I enjoy fresh (uncooked) salsa, though sometimes it can be a bit watery. There are various tricks to make it less watery, which mainly consist of using less-watery tomato varieties and/or straining out some of the liquid. I had an idea to thicken the salsa with chia seeds, and I’m happy with the result. There is still some liquid that separates out, but the bulk of the salsa is satisfyingly thick.
Similar to pesto, most of the time you don’t want to fully purée salsa. To retain some texture you blend it for not too long and at a low speed. In this case I also reserve half of the tomatoes to add at the end. This leaves some bigger tomato chunks, while the other ingredients get blended more finely.
2 Tbsp chia seeds
2 Tbsp lime juice
1 lb tomatoes (divided in 2 parts; if large, cut into ~2” pieces)
1 clove garlic (peeled; 5 g)
1 small onion (halved and peeled; 65 g)
2 tsp chili powder
2 serrano peppers (ribs and seeds removed; 10 g)
1/2 cup destemmed cilantro (20 g)
salt and pepper to taste
Add all ingredients to blender, except for half of tomatoes. Blend on speed 1–2 until mixture starts circulating, and then continue for a few more seconds. Add the rest of the tomatoes and pulse on low speed until they are incorporated.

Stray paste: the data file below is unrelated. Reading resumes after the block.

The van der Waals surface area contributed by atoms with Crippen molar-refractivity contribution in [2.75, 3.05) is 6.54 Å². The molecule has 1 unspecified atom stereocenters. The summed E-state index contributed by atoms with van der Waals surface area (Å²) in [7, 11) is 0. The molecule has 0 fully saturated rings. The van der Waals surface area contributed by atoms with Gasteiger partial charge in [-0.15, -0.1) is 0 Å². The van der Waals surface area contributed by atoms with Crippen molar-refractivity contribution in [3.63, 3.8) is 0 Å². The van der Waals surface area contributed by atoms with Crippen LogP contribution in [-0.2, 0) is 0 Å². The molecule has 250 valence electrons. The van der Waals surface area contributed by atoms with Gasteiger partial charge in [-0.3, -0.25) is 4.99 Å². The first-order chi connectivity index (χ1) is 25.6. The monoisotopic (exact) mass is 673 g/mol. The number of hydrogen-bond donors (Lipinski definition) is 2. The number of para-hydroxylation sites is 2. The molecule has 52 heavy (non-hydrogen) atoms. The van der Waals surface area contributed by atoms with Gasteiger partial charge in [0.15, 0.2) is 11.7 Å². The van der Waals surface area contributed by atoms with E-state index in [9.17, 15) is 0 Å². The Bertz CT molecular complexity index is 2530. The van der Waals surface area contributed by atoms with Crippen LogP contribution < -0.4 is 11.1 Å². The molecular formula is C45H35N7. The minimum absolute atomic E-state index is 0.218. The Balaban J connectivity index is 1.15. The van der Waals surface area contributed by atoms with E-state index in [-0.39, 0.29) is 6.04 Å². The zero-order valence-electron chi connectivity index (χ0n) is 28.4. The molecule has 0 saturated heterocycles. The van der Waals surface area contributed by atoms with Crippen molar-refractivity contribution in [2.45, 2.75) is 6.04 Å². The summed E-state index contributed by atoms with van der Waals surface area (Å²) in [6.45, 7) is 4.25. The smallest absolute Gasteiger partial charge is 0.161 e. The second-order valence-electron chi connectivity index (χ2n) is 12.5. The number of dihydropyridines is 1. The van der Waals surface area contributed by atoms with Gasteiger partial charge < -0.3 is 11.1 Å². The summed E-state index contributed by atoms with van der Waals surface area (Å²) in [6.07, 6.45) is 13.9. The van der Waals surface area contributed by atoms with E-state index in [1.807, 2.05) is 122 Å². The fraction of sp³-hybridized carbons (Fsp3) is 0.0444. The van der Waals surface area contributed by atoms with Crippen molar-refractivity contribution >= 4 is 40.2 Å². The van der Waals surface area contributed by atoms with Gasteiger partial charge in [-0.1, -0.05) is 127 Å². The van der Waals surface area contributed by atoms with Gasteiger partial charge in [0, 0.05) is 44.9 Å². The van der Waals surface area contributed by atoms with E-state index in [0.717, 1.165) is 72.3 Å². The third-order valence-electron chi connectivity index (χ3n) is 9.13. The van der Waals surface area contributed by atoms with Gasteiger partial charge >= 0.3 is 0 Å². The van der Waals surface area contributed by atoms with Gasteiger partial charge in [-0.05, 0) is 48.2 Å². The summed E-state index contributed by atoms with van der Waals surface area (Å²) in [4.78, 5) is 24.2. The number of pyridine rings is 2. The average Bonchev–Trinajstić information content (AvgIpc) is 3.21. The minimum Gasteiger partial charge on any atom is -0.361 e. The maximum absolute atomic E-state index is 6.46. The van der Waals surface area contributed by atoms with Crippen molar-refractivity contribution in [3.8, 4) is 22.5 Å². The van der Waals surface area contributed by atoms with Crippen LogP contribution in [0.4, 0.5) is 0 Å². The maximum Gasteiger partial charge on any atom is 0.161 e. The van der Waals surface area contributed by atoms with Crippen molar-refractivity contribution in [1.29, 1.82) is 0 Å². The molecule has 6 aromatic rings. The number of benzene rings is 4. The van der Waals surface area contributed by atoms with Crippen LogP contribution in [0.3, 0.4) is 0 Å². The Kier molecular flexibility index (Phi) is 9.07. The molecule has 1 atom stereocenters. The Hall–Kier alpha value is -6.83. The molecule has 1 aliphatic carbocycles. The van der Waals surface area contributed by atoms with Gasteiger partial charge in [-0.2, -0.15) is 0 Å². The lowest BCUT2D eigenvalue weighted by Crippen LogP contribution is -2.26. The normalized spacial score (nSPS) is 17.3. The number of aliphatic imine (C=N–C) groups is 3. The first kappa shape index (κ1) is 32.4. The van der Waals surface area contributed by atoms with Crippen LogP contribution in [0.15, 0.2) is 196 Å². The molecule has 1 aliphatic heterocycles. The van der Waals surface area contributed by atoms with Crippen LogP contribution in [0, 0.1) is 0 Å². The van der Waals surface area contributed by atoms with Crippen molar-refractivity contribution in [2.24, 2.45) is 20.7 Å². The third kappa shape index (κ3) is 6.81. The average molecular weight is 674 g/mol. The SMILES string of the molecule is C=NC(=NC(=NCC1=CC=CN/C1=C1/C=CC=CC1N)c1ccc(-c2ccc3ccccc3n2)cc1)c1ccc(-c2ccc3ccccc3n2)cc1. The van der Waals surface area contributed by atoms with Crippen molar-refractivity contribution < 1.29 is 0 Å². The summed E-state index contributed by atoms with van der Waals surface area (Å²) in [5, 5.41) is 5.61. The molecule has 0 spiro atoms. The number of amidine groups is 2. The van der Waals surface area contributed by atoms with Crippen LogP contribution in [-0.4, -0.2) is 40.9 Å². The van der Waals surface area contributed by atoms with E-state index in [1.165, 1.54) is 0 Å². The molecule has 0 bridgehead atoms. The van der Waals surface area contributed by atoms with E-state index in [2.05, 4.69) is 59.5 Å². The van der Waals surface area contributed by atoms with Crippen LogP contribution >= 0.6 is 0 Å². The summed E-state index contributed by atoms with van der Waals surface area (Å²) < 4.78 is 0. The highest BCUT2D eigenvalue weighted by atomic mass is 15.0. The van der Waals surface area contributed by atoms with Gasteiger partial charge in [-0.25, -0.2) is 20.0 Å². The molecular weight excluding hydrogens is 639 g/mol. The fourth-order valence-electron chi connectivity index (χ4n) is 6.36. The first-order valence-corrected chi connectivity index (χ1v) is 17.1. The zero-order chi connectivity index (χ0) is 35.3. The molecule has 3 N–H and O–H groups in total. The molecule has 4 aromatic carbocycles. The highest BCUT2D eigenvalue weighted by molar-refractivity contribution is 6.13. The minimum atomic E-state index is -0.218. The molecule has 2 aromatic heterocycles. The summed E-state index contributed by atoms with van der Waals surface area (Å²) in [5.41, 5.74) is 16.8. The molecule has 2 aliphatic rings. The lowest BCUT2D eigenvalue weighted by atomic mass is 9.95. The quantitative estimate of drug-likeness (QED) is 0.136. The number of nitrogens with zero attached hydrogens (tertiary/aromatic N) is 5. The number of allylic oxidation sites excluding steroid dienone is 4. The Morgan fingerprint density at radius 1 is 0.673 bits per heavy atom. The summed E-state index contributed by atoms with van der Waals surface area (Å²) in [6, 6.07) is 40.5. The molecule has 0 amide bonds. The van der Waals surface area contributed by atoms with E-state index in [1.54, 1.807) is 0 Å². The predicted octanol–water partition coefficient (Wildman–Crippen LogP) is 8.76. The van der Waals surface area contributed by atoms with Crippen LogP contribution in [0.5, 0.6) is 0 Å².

If you want to make the chia seeds more inconspicuous, you can grind them at high speed before adding the other ingredients. (The low speeds used to retain texture in the salsa aren’t enough to pulverize chia seeds.)
If you want it spicier, you can leave in some of the pepper ribs and seeds.
Getting good tomatoes is essential for making a tasty salsa. Right now, we are enjoying dry-farmed Early Girls and they work great for salsa. If you’re trying to make salsa outside of tomato season, cherry tomatoes are usually the best bet for still having decent flavor. You can also use canned tomatoes, which are usually better than most out-of-season tomatoes.